Conference pays tribute to Carver’s work and family farmers


TUSKEGEE, Ala. (February 21, 2014) – The 122nd Annual Farmers Conference concluded today by honoring the excellence of past and present agricultural professionals. The event, which began Thursday, is the longest-running active conference for farmers. It also officially kicked off the year of planned events recognizing the 150th birthday of George Washington Carver. 


Rev. William C. Lennard, a resource person with the College of Agriculture, Environment and Nutrition Sciences, said Carver was a humble scientific giant whose work revolutionized the world. He also said his father was a student of Carver’s and used to shave the scientist. Through a story about Carver giving his father a dollar, which he turned into a chicken farm, Lennard said the scientist encouraged growth. 

“The more you give, the more that will be given to you,” Lennard said. “George Washington Carver understood these principles.”

Farmers for today and tomorrow

Held in the Kellogg Hotel and Conference Center at Tuskegee University, this year’s conference featured several seminars and workshops on topics such as: farm safety, estate planning, marketing, and herd management.

“Take what you have learned here, use it to improve communities and improve your lands,” said Miles Robinson, a program chair. “Continue to be God’s caretakers.”

Friday’s activities concluded with the Merit Farm Family Luncheon where the Richard Mitchell Family was honored for their commitment to the community and their land. Richard Mitchell is a grower in Clayton, Ala. Mitchell and his wife, Patricia, have two sons. In addition to his crops, he raises chickens and livestock, including ostriches and emus.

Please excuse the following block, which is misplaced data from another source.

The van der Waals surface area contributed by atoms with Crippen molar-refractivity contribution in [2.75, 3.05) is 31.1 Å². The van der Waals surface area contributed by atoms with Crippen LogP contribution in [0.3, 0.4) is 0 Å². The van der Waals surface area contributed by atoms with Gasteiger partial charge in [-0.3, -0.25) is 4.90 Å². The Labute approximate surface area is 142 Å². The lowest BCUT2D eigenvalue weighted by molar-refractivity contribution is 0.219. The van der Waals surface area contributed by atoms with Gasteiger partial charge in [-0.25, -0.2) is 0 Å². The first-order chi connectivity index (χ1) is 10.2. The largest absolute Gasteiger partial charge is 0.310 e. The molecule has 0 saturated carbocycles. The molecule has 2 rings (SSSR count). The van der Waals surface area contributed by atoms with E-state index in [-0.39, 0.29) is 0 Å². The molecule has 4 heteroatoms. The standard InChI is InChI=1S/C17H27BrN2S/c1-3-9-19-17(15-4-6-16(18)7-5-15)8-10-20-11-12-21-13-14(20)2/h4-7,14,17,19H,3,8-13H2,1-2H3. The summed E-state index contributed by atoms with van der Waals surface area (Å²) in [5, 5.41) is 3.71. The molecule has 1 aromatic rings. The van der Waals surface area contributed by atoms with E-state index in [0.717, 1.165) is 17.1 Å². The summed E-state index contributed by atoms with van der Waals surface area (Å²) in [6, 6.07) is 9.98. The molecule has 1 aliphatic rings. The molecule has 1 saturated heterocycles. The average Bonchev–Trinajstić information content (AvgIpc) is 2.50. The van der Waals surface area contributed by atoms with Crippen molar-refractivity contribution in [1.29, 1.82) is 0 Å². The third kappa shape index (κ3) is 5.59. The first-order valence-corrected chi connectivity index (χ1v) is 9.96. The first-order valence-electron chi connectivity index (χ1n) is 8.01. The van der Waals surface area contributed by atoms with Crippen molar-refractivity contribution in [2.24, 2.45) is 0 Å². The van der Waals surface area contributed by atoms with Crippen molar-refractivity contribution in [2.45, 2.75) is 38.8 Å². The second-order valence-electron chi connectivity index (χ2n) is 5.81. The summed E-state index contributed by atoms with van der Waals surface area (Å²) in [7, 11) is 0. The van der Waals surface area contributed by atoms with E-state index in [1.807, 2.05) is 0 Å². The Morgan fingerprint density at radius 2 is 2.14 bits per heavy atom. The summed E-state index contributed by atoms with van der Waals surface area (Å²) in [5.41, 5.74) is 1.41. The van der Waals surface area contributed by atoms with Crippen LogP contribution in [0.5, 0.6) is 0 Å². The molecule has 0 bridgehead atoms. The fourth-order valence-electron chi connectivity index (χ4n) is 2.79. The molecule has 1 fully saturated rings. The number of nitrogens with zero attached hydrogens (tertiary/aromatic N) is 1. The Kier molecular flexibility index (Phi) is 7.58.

Mitchell has also hosted several field days and cooperative extension related training opportunities on his farm property. These workshops include: beef cattle management clinics and fruit tree production sessions. His farm has also served as an on-farm demonstration site for several university supported research projects. Mitchell said he inherited the love of farming from his father and grandfather. 

“I’m on a mission for my father,” Mitchell said of his commitment to farming. “It’s because of him that we are all gathered here this afternoon.”

Mitchell was awarded a plaque and $1,000 from First South Farm Credit. 

Plaque presented to the Mitchell family.

Audience at conference.

© 2014 Tuskegee University

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